You think you have a soul mate, but in fact you could have had any number of spouses. You would have evolved differently, but been just as happy. You can change what you want about yourself at any time. You see yourself as someone who can’t write or play an instrument, who gives in to temptation or makes bad decisions, but that’s really not you. It’s not ingrained. It’s not your personality. Your personality is something else, something deeper than just preferences, and these details on the surface, you can change anytime you like. If it is useful to do so, you must abandon your identity and start again. Sometimes, it’s the only way. Set fire to your old self. It’s not needed here. It’s too busy shopping, gossiping about others, and watching days go by and asking why you haven’t gotten as far as you’d like. This old self will die and be forgotten by all but family, and replaced by someone who makes a difference. Your new self is not like that. Your new self is the Great Chicago Fire—overwhelming, overpowering, and destroying everything that isn’t necessary.”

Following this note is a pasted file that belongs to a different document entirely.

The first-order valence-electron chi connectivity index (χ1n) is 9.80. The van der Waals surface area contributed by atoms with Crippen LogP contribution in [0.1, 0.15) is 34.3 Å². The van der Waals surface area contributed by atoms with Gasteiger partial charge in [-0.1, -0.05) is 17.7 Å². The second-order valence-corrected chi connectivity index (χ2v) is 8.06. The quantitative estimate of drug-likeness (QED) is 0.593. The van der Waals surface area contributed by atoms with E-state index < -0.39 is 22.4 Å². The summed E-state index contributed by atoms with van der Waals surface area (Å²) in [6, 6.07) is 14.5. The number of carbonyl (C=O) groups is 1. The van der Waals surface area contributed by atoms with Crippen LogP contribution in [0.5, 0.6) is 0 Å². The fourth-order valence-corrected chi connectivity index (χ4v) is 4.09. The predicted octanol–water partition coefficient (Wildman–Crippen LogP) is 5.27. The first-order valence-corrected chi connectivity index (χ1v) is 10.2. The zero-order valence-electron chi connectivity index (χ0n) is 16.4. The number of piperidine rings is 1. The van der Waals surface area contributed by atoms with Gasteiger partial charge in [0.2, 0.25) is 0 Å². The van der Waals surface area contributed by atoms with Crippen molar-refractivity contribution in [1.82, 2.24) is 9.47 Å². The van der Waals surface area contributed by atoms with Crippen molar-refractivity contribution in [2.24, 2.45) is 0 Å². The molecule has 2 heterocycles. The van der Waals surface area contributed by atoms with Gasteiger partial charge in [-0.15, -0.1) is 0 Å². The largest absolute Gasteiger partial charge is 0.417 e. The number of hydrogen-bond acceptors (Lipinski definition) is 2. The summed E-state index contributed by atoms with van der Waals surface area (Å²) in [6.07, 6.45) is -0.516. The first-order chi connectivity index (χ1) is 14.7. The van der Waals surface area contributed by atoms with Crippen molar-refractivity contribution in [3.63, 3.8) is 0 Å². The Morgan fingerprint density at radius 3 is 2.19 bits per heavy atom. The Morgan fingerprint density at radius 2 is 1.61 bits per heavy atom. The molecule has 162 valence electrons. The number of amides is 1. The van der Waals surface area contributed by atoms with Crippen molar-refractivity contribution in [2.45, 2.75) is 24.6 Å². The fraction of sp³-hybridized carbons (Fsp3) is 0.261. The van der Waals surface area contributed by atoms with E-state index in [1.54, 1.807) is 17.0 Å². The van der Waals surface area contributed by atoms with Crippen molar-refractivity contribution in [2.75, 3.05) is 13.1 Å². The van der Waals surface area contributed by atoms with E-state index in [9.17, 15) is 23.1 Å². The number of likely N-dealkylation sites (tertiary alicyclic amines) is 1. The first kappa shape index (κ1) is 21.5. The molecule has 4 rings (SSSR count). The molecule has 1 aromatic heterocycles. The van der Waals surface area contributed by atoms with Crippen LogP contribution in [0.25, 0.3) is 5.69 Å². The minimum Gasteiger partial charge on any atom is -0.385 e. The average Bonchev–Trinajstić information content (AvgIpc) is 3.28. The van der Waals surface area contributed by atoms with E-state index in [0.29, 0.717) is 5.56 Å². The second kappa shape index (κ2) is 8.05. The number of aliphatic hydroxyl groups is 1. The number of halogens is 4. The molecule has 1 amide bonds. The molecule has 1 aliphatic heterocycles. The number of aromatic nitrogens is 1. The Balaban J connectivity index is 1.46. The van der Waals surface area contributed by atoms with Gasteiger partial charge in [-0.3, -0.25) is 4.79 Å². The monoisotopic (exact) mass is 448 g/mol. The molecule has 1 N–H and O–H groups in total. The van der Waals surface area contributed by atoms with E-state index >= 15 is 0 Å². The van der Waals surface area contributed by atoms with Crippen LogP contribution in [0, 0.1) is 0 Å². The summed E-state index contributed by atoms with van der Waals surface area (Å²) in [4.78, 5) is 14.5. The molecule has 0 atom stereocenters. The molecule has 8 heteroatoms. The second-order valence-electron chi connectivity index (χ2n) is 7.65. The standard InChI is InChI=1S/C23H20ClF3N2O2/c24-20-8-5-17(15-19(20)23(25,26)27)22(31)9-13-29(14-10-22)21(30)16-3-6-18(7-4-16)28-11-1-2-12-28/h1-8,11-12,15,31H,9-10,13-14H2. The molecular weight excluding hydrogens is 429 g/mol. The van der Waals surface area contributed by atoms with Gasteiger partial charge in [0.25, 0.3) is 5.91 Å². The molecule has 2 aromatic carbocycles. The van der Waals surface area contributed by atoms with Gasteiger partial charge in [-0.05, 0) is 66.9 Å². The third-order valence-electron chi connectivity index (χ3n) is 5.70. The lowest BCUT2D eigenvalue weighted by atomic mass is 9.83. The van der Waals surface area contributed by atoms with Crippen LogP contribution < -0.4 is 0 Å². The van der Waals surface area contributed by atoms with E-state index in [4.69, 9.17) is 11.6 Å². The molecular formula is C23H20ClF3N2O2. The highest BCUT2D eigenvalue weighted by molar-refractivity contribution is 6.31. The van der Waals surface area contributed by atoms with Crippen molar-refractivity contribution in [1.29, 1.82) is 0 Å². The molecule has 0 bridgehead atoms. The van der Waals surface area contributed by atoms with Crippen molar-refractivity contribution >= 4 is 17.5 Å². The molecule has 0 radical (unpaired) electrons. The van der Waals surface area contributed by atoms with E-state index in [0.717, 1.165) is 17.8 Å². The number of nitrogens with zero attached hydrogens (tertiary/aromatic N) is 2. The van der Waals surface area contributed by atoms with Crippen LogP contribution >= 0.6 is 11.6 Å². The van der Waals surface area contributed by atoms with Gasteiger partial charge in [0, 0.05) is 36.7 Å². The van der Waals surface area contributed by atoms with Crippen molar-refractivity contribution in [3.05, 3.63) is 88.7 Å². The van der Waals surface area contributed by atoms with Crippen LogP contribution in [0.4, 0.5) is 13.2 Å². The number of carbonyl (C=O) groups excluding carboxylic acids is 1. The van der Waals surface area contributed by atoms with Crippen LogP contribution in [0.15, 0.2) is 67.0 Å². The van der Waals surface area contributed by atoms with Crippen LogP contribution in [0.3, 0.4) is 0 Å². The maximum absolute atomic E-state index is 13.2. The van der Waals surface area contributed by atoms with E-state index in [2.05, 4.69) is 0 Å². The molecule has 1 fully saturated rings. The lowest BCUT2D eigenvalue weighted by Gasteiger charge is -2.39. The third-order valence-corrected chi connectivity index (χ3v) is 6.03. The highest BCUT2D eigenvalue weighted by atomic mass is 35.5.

The Flinch